A word about font sizes

Most users experience with font’s is from Microsoft Office and they select a font and a size and the document springs into that style.

Did you catch that I used the word style? When we talk about things that are printed they have things such as a width and height that is to be printed on. Graphical Artists may spend hours tweaking this or that to get it just right as it spits out the printer.

Back in the early days one of the chief pain points of word processors was what you saw on the monitor was never what came out the printer. To solve this Corel WordPerfect 5.1, if I recall, coined a term called What You See Is What You Get, or WYSIWYG Editor.

The market took off as laser printers entered homes and those noisy dot matrix printers were thrown out. Soon Inkjets would show up and everyone became a graphical artist capable of editing a photo to fit that paper in it like a pro.

Those users now run big businesses and are decision makers so today I am going to talk about how this experience is something to be careful of on Web Design. Web Design is not paper, every user has a different size viewing device and the amount of time you put into making sure it looked perfect on that glossy 5X6 is directly related to that word I used Earlier, “style.”

If I create a website that is using code called Cascading Style Sheets that sets the font and size the way we would in a WYSIWYG editor the only people who will see it the way intended is one ones with the exact same video card and monitor size.

As a web designer this is a huge issue because we love to make those key decision makers happy with what we are creating, but if I code the website’s title which we call h1’s to be style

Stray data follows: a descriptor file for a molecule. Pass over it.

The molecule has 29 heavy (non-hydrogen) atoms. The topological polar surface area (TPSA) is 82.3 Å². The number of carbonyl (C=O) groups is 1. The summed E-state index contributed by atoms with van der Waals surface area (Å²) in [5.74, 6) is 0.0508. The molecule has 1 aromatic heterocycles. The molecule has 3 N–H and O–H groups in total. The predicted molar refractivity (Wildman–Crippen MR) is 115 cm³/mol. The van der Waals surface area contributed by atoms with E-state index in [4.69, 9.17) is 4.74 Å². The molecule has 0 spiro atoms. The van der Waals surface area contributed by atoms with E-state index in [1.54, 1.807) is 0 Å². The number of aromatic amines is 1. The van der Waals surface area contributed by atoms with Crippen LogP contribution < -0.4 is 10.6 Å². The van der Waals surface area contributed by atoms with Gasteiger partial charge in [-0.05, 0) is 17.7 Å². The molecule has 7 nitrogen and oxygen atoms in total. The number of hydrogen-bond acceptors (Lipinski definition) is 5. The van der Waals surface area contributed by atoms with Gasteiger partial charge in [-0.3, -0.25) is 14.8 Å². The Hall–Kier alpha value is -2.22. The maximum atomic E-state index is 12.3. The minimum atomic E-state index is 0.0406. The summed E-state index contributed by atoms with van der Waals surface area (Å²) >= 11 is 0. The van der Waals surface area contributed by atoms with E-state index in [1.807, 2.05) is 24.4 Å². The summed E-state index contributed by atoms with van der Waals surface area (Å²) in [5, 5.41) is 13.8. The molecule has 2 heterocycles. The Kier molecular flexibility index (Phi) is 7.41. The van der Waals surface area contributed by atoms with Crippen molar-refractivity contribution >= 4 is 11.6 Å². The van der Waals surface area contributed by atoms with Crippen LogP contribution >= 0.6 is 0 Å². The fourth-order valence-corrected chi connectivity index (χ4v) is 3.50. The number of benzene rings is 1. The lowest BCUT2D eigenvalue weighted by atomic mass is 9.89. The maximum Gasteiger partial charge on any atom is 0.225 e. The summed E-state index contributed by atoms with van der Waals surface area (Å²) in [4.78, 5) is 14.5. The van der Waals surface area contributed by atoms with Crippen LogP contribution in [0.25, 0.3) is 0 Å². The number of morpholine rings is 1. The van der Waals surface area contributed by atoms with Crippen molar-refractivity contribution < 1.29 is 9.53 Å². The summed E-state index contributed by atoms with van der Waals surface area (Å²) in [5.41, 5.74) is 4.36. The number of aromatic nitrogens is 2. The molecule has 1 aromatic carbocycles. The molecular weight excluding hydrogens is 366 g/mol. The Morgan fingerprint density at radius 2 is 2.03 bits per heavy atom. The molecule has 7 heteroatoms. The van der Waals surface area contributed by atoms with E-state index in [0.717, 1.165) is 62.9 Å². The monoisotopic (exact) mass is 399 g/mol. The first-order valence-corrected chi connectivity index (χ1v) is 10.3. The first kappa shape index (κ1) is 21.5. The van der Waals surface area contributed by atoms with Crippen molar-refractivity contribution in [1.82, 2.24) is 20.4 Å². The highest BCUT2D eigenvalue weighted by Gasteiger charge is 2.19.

h1{ font-size: 16.5px;}

What I just did is destroy the experience for most of the visitors who do not have this decision makers device.

Instead in web design we have to code a website so I is based off of what device is viewing it. To do this we use a few other size formats that are built for the web. You can use em, rem, or vh to do this so that a title on Bob’s flip phone is readable and is still top quality on Sandy’s new iPhone Xr.

As of 2019, yup it is the new year already, there is not many platforms that allow web developers to use those size formats.

In order for us to pull this magic off it takes changing how the framework displays it’s content, in the old days of the early 2000’s we used tools like bootstrap to show three different versions of a website.

In modern times, Apple puts out near 20 different screen sizes a year and High Definition Media devices creatively labeled as Laptops are out there making it worse then ever.

In order for the business who is buying a website to actually reach it’s target audience with a site that is readable and usable, web developers are forced to spend many hours getting a website built then making it “look right” by changing the style of everything for each device type.

Up until August of 2018, we had to create a list of every device we wished to support and write a set of instructions for each device. I had enough of this repetitive coding and I coined the term Device Responsive Design.

The basic idea is the website will ask the device “Hey how TALL are you? ” “Oh, ok… how wide are you ?” Then the website will run a set of rules that uses the very modern size formats to display that h1 just perfect for whoever is viewing.

By default, there is no platform that uses these new file formats yet and they still use the age of px we see in Microsoft Word. Coding this kind of magic takes a lot of time and skill and can hard to watch for a customer who is trying to see live changes as they happen.

So rest assured, you have hired the best there is at making this old logic turn in to magic code that looks great on everyone else’s device.